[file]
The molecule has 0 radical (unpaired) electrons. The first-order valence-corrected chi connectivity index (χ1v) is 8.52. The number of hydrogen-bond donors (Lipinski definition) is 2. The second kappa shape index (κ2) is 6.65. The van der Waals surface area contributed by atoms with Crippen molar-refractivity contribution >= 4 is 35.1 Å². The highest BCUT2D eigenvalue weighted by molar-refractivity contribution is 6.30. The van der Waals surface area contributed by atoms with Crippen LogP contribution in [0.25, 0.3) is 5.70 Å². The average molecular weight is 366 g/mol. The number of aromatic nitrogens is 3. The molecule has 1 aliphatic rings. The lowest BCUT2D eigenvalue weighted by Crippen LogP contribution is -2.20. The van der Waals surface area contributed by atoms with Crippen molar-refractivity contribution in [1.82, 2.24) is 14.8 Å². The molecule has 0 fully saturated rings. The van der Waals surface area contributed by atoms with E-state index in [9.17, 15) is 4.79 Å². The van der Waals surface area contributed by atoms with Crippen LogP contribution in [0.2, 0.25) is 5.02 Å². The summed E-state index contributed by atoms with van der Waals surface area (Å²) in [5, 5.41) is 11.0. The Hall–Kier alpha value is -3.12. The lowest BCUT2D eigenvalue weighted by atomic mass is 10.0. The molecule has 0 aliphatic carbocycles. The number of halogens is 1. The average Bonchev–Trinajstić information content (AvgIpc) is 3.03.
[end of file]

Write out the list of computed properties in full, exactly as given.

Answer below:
The molecule has 0 radical (unpaired) electrons. The first-order valence-corrected chi connectivity index (χ1v) is 8.52. The number of hydrogen-bond donors (Lipinski definition) is 2. The second kappa shape index (κ2) is 6.65. The van der Waals surface area contributed by atoms with Crippen molar-refractivity contribution >= 4 is 35.1 Å². The highest BCUT2D eigenvalue weighted by molar-refractivity contribution is 6.30. The van der Waals surface area contributed by atoms with Crippen LogP contribution in [0.25, 0.3) is 5.70 Å². The average molecular weight is 366 g/mol. The number of aromatic nitrogens is 3. The molecule has 1 aliphatic rings. The lowest BCUT2D eigenvalue weighted by Crippen LogP contribution is -2.20. The van der Waals surface area contributed by atoms with Crippen molar-refractivity contribution in [1.82, 2.24) is 14.8 Å². The molecule has 0 fully saturated rings. The van der Waals surface area contributed by atoms with E-state index in [9.17, 15) is 4.79 Å². The van der Waals surface area contributed by atoms with Crippen LogP contribution in [0.2, 0.25) is 5.02 Å². The summed E-state index contributed by atoms with van der Waals surface area (Å²) in [5, 5.41) is 11.0. The Hall–Kier alpha value is -3.12. The lowest BCUT2D eigenvalue weighted by atomic mass is 10.0. The molecule has 0 aliphatic carbocycles. The number of halogens is 1. The average Bonchev–Trinajstić information content (AvgIpc) is 3.03.